For Immediate Release
Food Packaging Significant Source of BPA Exposure, New Study Finds
Groundbreaking human study finds removing certain food packaging from diet reduces BPA levels by 60 percent
SAN FRANCISCO - A peer-reviewed study published today in Environmental Health Perspectives suggests that food packaging is a substantial source of exposure to the endocrine-disrupting chemical bisphenol A (BPA), which laboratory studies have linked to breast cancer, infertility, early puberty, and other serious health problems. In this unprecedented human study, scientists at the Breast Cancer Fund and Silent Spring Institute discovered an average drop of 60 percent in BPA levels when study participants ate a diet that avoided contact with BPA-containing food packaging, such as canned food and polycarbonate plastic.
“This study suggests that removing BPA from food packaging will remove the number one source of BPA exposure,” said Janet Gray, Ph.D., Science Advisor to the Breast Cancer Fund and professor at Vassar College. “The study should serve as a call to action for industry and government to get BPA out of food packaging and to fix the broken chemical management system that allows it to be there in the first place.”
The study, “Food Packaging and Bisphenol A and Bis(2-Ethyhexyl) Phthalate Exposure: Findings from a Dietary Intervention,” tested the levels of BPA in the urine of five San Francisco Bay Area families who had a high likelihood of regular exposure to food packaging containing BPA (they consumed canned foods and beverages, ate meals outside of the home, used polycarbonate water bottles, and/or microwaved in plastic). The families were provided with three days’ worth of freshly prepared organic meals with no canned food, and using only glass storage containers. The families’ urine was evaluated while they ate their typical diets, again during the period when they were provided with freshly-prepared meals, and then again after returning to their normal eating habits. While the families were eating the fresh-food diet, their BPA levels dropped on average by 60 percent. Reductions were even more pronounced—75 percent—for those with the highest exposures. When families returned to their regular diets, their BPA levels increased back to pre-intervention levels.
In addition to BPA, participants were tested for phthalates, plastic-softening chemicals that can interfere with reproductive development. Levels of DEHP (a phthalate used in food packaging) dropped by an average of 50 percent during the intervention; and the highest exposures dropped by over 90 percent.
"Our study provides clear and compelling evidence that food packaging is the major source of exposure to BPA and DEHP,” said Ruthann Rudel, lead author of the study and Director of Research at Silent Spring Institute. “The study shows that a fresh-food diet reduces levels of these chemicals in children and adults by half, after just three days."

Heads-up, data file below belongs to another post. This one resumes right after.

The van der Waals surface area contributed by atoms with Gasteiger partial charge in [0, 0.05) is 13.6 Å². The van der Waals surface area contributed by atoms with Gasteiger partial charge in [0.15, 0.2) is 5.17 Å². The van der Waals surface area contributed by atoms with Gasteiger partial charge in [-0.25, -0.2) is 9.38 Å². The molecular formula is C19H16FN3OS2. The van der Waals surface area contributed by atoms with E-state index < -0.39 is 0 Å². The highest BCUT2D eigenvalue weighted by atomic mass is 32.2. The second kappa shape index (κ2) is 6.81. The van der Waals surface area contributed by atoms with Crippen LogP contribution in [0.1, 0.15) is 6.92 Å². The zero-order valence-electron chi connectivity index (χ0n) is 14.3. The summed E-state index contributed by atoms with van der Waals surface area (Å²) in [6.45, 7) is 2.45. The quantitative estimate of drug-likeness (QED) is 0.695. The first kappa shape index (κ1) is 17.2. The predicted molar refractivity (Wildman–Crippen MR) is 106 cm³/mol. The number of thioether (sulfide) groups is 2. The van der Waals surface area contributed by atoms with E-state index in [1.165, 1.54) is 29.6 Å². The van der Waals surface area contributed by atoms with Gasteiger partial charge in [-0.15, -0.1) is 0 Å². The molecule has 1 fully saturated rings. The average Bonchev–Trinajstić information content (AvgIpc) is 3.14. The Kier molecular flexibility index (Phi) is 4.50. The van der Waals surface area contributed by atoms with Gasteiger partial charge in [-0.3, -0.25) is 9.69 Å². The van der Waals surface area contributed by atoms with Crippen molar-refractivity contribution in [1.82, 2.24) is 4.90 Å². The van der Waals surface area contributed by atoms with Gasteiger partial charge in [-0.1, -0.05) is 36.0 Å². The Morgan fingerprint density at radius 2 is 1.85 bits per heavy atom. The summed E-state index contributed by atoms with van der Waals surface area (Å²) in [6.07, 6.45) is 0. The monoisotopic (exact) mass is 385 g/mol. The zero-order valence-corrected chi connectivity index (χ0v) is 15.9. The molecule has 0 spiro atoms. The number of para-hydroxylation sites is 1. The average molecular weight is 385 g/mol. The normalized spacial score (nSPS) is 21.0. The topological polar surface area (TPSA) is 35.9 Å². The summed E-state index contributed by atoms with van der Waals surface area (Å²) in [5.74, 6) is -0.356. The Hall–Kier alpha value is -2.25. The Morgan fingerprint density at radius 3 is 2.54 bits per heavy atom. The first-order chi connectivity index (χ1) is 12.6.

BPA and the phthalate DEHP are both used widely in food packaging. BPA is used to make polycarbonate plastics and is used in the lining of food cans, and DEHP is an additive used in some food containers and plastic wraps to increase flexibility. BPA and phthalates are both known as endocrine-disrupting chemicals because of their effects on hormone systems. BPA has been shown to mimic the hormone estrogen, and exposure has been associated with effects on the developing brain, reproductive system, and mammary and prostate glands in laboratory studies. Phthalates have been demonstrated to interfere with androgen signaling and male reproductive development in laboratory and human studies.
“The findings of this food packaging study suggest that if the food and food-storage industries reformulated packaging to remove BPA and phthalates, or if there were a federal ban of these chemicals in food packaging, a large portion of the population would experience a rapid reduction in the levels of these chemicals in their bodies,” said Dr. Gray. “Industry and government need to ensure the safety of any substitute chemicals before they are put into use.”
Suggestions from the Breast Cancer Fund and Silent Spring Institute for reducing exposure to BPA and DEHP include cooking at home with fresh foods and making some changes in the kitchen, such as avoiding canned foods, choosing glass and stainless steel food and beverage containers, and not microwaving in plastic. After aggregating the results of tests of 300 canned food products, the Breast Cancer Fund found that BPA especially leaches into canned foods that are acidic, salty or fatty, such as coconut milk, soup, meals (e.g., ravioli in sauce) and vegetables. For additional tips or to download a shopper’s guide, visit www.breastcancerfund.org.
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